Many top members of the Republican Party, including Senators Mitch McConnell and John McCain, are abandoning their support for Alabama Republican Senate candidate Roy Moore after allegations of sexual misconduct against him have been surfacing.
The controversial accusations against Moore, a Christian evangelical, came to light when The Washington Post last Thursday published the accounts of four women — including a 14 and 16 year-old — accusing Moore of sexual misconduct which included initiating sexual advances and inappropriate touching.
Moore has called the accusations political attacks against him and conservative media figures have suggested the claims against Moore could be false. The alt-right website Breitbart defended Moore by suggesting that details of the allegations are contradictory.
Senate Republicans have made their stance on the issue relatively clear, pulling out of a joint fund-raising agreement with Moore’s campaign and rescinding endorsements in the days since the allegations came to light.
Arizona Senator John McCain said, “the allegations against Roy Moore are deeply disturbing and disqualifying. He should immediately step aside and allow the people of Alabama to elect a candidate they can be proud of.”
Senators Susan Collins and Orrin Hatch both tweeted on Monday that Moore should step down. They joined a number of other Senate Republicans in either revoking their support or calling for him to end his campaign.
Senate Majority Leader Mitch McConnell on Monday also called on Moore to “step aside.”
“I think he should step aside,” McConnell said during a press conference when asked about the calls from his Senate colleagues for Moore to leave the race.
When pressed to explain his stance on the allegations, McConnell said, “I believe the women.”
Moore fired back in a tweet using the hashtag “DrainTheSwamp” and said McConnell is the person who should step aside: “He has failed conservatives and must be replaced.”
‘Expel Moore if elected’
In the most recent reaction to the Moore scandal, Senator Cory Gardner who leads the Senate GOP campaign arm, called on the Senate to expel the embattled Alabama GOP nominee if he wins December’s special election in Alabama.
The special election has been scheduled to choose former Senator Jeff Sessions’s successor, as Sessions resigned from the Senate in February 2017 to serve as US Attorney General.
“I believe the individuals speaking out against Roy Moore spoke with courage and truth, proving he is unfit to serve in the United States Senate and he should not run for office,” said Gardner, who is the first GOP senator to publicly raise the specter of expulsion. “If he refuses to withdraw and wins, the Senate should vote to expel him, because he does not meet the ethical and moral requirements of the United States Senate.”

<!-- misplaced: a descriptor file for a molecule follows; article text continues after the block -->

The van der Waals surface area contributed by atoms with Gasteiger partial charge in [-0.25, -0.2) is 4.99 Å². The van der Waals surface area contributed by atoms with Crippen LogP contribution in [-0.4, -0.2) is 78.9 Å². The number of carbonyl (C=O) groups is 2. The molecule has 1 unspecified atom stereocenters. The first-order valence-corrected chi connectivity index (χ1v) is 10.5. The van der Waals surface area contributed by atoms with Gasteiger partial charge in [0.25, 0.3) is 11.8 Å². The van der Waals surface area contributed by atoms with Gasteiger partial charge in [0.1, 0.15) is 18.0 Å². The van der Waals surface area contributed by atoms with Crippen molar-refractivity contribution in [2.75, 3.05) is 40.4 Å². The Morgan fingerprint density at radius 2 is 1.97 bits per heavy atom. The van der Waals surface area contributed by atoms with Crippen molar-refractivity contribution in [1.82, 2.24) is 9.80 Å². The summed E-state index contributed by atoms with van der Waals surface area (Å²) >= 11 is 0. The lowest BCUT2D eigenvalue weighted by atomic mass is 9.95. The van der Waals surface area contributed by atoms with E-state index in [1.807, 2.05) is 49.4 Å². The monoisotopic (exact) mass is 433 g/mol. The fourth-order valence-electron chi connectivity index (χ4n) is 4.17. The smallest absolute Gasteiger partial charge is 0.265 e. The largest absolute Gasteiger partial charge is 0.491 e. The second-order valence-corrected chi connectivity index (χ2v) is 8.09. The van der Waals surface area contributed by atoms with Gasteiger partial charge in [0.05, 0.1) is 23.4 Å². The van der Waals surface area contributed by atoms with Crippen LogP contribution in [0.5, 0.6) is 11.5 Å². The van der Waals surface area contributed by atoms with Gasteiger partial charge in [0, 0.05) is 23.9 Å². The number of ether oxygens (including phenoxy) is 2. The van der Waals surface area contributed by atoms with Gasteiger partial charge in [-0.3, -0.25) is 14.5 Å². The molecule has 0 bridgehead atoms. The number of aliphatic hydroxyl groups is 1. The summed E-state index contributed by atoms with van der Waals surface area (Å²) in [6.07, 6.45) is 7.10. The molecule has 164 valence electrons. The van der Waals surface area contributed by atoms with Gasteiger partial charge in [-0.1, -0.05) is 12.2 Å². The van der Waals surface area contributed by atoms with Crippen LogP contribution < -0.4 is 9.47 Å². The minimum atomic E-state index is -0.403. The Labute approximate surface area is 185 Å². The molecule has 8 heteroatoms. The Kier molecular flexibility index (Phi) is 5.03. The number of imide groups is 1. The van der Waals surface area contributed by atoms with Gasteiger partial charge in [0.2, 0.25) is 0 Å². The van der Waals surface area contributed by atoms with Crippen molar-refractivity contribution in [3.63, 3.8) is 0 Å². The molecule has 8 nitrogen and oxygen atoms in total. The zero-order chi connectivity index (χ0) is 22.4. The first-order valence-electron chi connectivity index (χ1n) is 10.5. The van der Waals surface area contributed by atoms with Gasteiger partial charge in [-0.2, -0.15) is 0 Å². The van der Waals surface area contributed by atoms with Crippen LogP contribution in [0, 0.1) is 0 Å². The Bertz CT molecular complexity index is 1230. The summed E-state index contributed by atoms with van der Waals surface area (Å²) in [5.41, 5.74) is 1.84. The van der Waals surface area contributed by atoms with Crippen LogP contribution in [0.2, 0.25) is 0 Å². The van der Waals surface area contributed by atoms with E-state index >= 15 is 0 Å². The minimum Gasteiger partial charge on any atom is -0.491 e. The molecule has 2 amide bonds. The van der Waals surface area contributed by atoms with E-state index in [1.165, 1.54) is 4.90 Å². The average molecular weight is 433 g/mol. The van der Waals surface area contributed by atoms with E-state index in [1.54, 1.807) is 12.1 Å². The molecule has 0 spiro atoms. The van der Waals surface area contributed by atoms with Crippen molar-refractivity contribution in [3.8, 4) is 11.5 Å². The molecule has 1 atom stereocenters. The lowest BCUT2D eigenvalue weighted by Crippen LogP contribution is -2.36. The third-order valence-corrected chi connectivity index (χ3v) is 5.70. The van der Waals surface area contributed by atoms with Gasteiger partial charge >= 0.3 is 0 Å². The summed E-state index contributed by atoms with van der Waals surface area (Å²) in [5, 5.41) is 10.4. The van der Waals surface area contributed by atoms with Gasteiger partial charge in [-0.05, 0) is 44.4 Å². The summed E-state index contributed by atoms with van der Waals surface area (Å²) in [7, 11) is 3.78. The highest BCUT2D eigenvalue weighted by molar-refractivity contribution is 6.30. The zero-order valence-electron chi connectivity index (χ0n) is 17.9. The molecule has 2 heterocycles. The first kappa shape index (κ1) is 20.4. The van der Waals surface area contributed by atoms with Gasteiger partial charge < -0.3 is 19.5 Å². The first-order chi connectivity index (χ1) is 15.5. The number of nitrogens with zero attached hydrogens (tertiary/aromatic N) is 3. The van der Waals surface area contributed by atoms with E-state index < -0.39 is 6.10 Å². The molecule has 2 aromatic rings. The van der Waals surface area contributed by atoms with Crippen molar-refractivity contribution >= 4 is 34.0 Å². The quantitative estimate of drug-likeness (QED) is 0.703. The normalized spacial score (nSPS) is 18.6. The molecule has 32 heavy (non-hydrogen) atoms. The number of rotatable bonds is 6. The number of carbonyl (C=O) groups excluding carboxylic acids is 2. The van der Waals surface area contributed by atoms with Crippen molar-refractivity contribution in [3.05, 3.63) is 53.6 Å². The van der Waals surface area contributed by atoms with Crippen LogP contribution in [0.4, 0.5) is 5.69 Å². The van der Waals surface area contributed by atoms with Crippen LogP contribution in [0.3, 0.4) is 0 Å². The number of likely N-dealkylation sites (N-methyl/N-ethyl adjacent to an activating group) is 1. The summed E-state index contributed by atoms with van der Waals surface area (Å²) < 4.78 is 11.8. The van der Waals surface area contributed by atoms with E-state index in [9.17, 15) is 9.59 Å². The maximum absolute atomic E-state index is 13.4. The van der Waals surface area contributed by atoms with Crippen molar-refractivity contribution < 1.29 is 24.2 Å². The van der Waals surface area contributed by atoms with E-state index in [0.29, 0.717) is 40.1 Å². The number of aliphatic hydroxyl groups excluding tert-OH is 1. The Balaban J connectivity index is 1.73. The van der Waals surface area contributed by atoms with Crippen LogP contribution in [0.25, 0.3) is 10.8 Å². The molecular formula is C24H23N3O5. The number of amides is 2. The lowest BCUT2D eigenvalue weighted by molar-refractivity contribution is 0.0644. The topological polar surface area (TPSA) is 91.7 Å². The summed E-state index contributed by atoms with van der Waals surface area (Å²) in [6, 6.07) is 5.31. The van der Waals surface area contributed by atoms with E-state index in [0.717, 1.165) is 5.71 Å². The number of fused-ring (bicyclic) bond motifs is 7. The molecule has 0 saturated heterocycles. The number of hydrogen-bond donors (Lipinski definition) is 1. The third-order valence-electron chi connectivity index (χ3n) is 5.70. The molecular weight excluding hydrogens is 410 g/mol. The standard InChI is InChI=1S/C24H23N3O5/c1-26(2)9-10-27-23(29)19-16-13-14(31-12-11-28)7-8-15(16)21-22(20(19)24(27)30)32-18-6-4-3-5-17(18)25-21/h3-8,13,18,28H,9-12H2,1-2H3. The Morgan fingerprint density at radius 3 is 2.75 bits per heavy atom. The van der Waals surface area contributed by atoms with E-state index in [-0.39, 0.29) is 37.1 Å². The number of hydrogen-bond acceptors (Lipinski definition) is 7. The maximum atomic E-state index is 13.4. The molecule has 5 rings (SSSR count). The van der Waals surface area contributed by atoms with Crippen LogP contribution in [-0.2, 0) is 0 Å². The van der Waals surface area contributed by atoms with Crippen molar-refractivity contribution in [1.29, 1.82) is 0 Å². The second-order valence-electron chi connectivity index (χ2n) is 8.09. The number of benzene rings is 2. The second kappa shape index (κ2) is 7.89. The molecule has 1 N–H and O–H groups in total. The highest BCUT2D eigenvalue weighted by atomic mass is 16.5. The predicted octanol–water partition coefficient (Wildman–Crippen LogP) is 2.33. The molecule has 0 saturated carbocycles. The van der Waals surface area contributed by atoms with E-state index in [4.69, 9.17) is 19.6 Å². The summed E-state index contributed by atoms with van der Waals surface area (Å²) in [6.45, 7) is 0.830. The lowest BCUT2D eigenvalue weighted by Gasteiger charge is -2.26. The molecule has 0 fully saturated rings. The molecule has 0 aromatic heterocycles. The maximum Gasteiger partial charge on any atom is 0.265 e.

The US Senate has not expelled a member since 1862.
Trump team urges caution
Even as many Republicans have condemned and pulled their support for Moore, top Trump administration officials cautioned that Moore should be allowed to defend himself against allegations that he pursued sexual and romantic relationships with teenage and underage girls.
“There’s no Senate seat more important than the notion of child pedophilia,” Trump’s chief liaison to Capitol Hill Marc Short said. “But having said that, he has not been proven guilty. And we have to afford him the chance to defend himself.”
“If more evidence comes out that can prove that he did this, then sure, by all means he should be disqualified, but that’s a huge if.”
Kellyanne Conway, the White House counselor, said on ABC’s “This Week” that the conduct as described was “disqualifying” but that judgment should not be rendered based on what she called a single news article.
Alabama still favors Moore
Despite the allegations against Moore, he still holds a 10-point lead over his Democratic opponent, according to a new poll.
The Emerson College survey found that Moore has the support of 55 percent of the Alabama voters polled, compared to 45 percent for the Democratic nominee, Doug Jones.
The poll was conducted from November 9 to 11, after The Post published its report on the scandal.
In a JMC analytics poll, 37 percent of Alabama evangelicals said that they are even more likely to vote for Moore, himself an evangelical, after allegations of sexual misconduct arose against him.
Just 28 percent said the allegations made them less likely to vote for Moore and 34 percent said the allegations made no difference in their decision.